Same Keen Focus, Even Bigger Projects

ProVantage Automation
Written by Nate Hendley

ProVantage Automation of Brantford, Ontario is a turnkey industrial systems integrator and custom machine builder that designs, builds, and installs automated solutions for clients looking to enhance the efficiency, productivity, and safety of their operations.

“That word ‘turnkey’ is pretty much responsible for our success,” explains Engineering Manager Kyle Jimmink. “There are a lot of companies that have skill in one area, whether it’s electrical design, assembly, building, or mechanical design. We do all of it, from conception to installing the equipment and everything in between, so the client doesn’t need to go to a number of different vendors; they can just come to us. We do it all internally, and we don’t outsource it.”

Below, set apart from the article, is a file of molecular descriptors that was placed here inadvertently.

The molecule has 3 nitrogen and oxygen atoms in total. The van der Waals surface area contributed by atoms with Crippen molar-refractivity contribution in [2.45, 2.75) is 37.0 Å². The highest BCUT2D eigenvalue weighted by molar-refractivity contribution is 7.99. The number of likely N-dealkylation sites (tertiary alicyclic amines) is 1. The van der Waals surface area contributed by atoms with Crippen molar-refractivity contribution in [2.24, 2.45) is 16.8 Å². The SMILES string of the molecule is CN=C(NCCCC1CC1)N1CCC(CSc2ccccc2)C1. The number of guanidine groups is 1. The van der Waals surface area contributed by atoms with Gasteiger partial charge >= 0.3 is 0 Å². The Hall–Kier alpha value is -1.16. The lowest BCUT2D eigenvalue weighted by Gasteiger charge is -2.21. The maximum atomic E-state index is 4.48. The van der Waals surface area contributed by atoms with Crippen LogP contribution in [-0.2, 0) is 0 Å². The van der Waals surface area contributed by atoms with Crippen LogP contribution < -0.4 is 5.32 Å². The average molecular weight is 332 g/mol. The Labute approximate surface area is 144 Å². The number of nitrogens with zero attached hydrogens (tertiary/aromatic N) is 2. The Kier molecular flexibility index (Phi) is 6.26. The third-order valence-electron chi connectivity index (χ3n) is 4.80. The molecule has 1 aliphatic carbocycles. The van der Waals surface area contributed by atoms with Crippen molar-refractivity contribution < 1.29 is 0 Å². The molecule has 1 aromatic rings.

The company’s automated solutions include automation controls, data collection and integration systems, custom machinery, and enhanced machine safety features. Motion control is a house specialty, particularly for clients in the manufacturing sector. Its main markets are food and beverage, consumer products, and paper converting, with the latter sector comprising the largest share of the business.

In terms of what has changed since we last spoke a year ago, ProVantage’s workload has increased dramatically, thanks to improved economic conditions. The nature of the company’s work has shifted too. “The size of the projects has grown,” notes Jimmink.